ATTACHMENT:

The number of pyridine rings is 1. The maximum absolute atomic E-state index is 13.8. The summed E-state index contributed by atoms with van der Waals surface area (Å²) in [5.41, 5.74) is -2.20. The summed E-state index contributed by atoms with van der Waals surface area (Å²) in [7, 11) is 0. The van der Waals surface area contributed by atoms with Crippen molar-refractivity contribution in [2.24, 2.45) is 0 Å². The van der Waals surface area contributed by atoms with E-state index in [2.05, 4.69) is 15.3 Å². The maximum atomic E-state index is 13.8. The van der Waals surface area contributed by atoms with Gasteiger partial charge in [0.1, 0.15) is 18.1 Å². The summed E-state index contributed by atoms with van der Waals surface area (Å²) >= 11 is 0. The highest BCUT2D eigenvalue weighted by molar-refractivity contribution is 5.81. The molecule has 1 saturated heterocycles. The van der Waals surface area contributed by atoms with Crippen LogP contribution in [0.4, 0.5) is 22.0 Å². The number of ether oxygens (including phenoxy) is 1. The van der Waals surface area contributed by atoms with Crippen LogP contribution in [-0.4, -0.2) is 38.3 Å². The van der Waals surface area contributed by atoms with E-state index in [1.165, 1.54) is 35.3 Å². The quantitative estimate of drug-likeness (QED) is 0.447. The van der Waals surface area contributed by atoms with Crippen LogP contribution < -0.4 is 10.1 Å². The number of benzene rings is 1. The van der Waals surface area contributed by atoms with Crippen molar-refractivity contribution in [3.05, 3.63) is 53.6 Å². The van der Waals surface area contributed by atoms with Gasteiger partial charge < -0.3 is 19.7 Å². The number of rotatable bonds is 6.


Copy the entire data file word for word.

The number of pyridine rings is 1. The maximum absolute atomic E-state index is 13.8. The summed E-state index contributed by atoms with van der Waals surface area (Å²) in [5.41, 5.74) is -2.20. The summed E-state index contributed by atoms with van der Waals surface area (Å²) in [7, 11) is 0. The van der Waals surface area contributed by atoms with Crippen molar-refractivity contribution in [2.24, 2.45) is 0 Å². The van der Waals surface area contributed by atoms with E-state index in [2.05, 4.69) is 15.3 Å². The maximum atomic E-state index is 13.8. The van der Waals surface area contributed by atoms with Gasteiger partial charge in [0.1, 0.15) is 18.1 Å². The summed E-state index contributed by atoms with van der Waals surface area (Å²) >= 11 is 0. The highest BCUT2D eigenvalue weighted by molar-refractivity contribution is 5.81. The molecule has 1 saturated heterocycles. The van der Waals surface area contributed by atoms with Crippen LogP contribution in [0.4, 0.5) is 22.0 Å². The number of ether oxygens (including phenoxy) is 1. The van der Waals surface area contributed by atoms with Crippen LogP contribution in [-0.4, -0.2) is 38.3 Å². The van der Waals surface area contributed by atoms with E-state index in [1.165, 1.54) is 35.3 Å². The quantitative estimate of drug-likeness (QED) is 0.447. The van der Waals surface area contributed by atoms with Crippen LogP contribution < -0.4 is 10.1 Å². The number of benzene rings is 1. The van der Waals surface area contributed by atoms with Crippen molar-refractivity contribution in [3.05, 3.63) is 53.6 Å². The van der Waals surface area contributed by atoms with Gasteiger partial charge < -0.3 is 19.7 Å². The number of rotatable bonds is 6.